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"…the Scriptures cannot be broken." John 10:35

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“Is it okay to use music by groups such as Casting Crowns or Mercy Me in our worship services?”

There is incredible freedom in the New Testament Church. We are not bound to a certain style of music nor a particular type of worship service. Our brothers and sisters overseas are not required to use page five in The Lutheran Hymnal or page twelve in the Worship Supplement. Nor are we.

But what is permissible is not always profitable, and could be detrimental. The apostle Paul addressed issues of Christian liberty in 1 Corinthians 8-10. His conclusion? “All things are lawful for me, but not all things are helpful; all things are lawful for me, but not all things edify.” (1 Corinthians 10:23) When it comes to choosing songs for public worship, here are a few questions to consider:

Is its theology correct?

Luther loved music because it conveyed the Word in a way that nothing else can. Next time you’re feeling down, open your hymnal and sing some of your favorite hymns. Before long, your faith will be bolstered and your mood lifted. Such is the effect of music plus the Word.

But what if a tune is connected to false doctrine? If a song’s theology is suspect, then the last thing we should do is sing it, especially in church.

This is not a knock against all groups in this musical genre. This is a reminder to be vigilant. Most Contemporary Christian Music (CCM) groups are not confessional Lutherans. That doesn’t make them bad. It just means that their theology warrants examination, and at some point, false doctrine may show up in their songs.

Does it point to me, or to Jesus?

Some songs are very subjective. That, in itself, is not the problem. The problem is that songs don’t always point us away from ourselves to Christ. The greatest news this world will ever hear is based on the objective nature of justification. Jesus paid for our sins when we were still His enemies. Our salvation was a completed product before we were ever brought to faith. Any song that diverts attention away from the objective work of Christ and toward me is dangerous and wrong.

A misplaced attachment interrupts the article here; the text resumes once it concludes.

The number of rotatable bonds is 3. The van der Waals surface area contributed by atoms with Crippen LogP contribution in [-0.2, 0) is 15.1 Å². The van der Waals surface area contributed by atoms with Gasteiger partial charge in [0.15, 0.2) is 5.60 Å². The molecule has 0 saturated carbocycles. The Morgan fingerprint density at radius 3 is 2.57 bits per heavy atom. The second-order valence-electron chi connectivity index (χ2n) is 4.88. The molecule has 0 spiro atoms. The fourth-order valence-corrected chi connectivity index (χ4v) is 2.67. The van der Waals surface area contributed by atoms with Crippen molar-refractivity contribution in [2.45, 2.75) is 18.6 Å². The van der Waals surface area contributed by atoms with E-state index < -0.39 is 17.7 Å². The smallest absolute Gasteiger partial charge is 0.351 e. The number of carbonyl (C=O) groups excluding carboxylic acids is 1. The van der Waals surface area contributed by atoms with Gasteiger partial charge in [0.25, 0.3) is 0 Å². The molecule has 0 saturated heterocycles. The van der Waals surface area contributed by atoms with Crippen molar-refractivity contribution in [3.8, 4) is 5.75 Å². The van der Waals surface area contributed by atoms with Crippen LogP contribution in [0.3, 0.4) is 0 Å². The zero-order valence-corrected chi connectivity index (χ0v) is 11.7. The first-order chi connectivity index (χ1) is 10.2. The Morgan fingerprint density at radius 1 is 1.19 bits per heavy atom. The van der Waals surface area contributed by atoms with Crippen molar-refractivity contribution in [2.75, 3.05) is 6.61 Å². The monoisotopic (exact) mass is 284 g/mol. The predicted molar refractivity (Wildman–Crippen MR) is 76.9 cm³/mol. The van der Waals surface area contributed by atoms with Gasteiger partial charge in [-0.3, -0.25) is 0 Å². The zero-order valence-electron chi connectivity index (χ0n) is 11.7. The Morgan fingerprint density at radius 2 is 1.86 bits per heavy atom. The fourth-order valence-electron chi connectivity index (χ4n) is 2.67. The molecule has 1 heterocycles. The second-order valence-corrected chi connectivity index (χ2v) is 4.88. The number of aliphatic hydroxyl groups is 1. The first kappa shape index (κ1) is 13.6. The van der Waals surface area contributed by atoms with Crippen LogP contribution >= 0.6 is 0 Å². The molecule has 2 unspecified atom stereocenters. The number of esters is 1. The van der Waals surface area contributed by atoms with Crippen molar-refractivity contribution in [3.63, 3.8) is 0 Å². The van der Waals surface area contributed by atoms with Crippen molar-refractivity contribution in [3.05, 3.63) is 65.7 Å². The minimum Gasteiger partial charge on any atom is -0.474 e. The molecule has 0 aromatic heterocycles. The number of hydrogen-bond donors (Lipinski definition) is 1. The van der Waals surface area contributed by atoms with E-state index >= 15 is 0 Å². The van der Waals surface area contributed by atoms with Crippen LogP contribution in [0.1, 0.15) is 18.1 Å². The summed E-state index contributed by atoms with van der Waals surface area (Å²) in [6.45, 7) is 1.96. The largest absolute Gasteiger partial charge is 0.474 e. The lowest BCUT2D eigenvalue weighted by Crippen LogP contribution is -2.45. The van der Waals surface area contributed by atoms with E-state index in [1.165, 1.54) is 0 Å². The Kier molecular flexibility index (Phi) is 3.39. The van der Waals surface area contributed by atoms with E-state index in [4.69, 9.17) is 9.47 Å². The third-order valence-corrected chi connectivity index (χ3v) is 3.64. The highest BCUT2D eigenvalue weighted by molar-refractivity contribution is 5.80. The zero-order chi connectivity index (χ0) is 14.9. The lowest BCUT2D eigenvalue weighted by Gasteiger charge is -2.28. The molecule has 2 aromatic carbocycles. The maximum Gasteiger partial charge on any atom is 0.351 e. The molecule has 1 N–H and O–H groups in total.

Does it edify the group?

Congregational worship is corporate worship. The word corporate comes from the Latin corpus, meaning “body.” What is done in the worship service affects the whole body. From infant to elderly, from teenagers to fifty-somethings, from singles to married couples—we gather in worship as ONE. Decisions about liturgy and style rightly belong to the whole congregation. The Bible lays down two important principles: “Let all things be done decently and in order.” (1 Corinthians 14:40) And, “Let no one seek his own, but each one the other’s well-being.” (1 Corinthians 10:24). Disregard these, and any song can become “a noisy gong and a clanging cymbal.”
(1 Corinthians 13:1 ESV)

Doing things in good order does not lock us into the wheel-ruts of what we’ve always done before. God gives special musical abilities to each generation. The choir concerts at our Immanuel Lutheran College reflect a masterful mix of traditional and modern arrangements. Both edify the body because both direct us to Christ alone. The key is to find balance between what is well-known so that everyone can participate, and what is fresh so that people don’t daydream or lose interest.

Few denominations can rival Lutherans in their passion for church singing. This is largely due to the theology our hymns convey. Few things engage heart and voice like the message of God’s grace to us in Christ. Whether traditional or contemporary, our hymns should always be profitable and never detrimental.

As always, if you have further questions on this topic, or would like a more complete discussion, please talk to your pastor. He’s called as your spiritual shepherd and will be happy to study and apply Scripture with you in these matters.

James Albrecht is pastor of St. John’s Evangelical Lutheran Church in Okabena, Minnesota.

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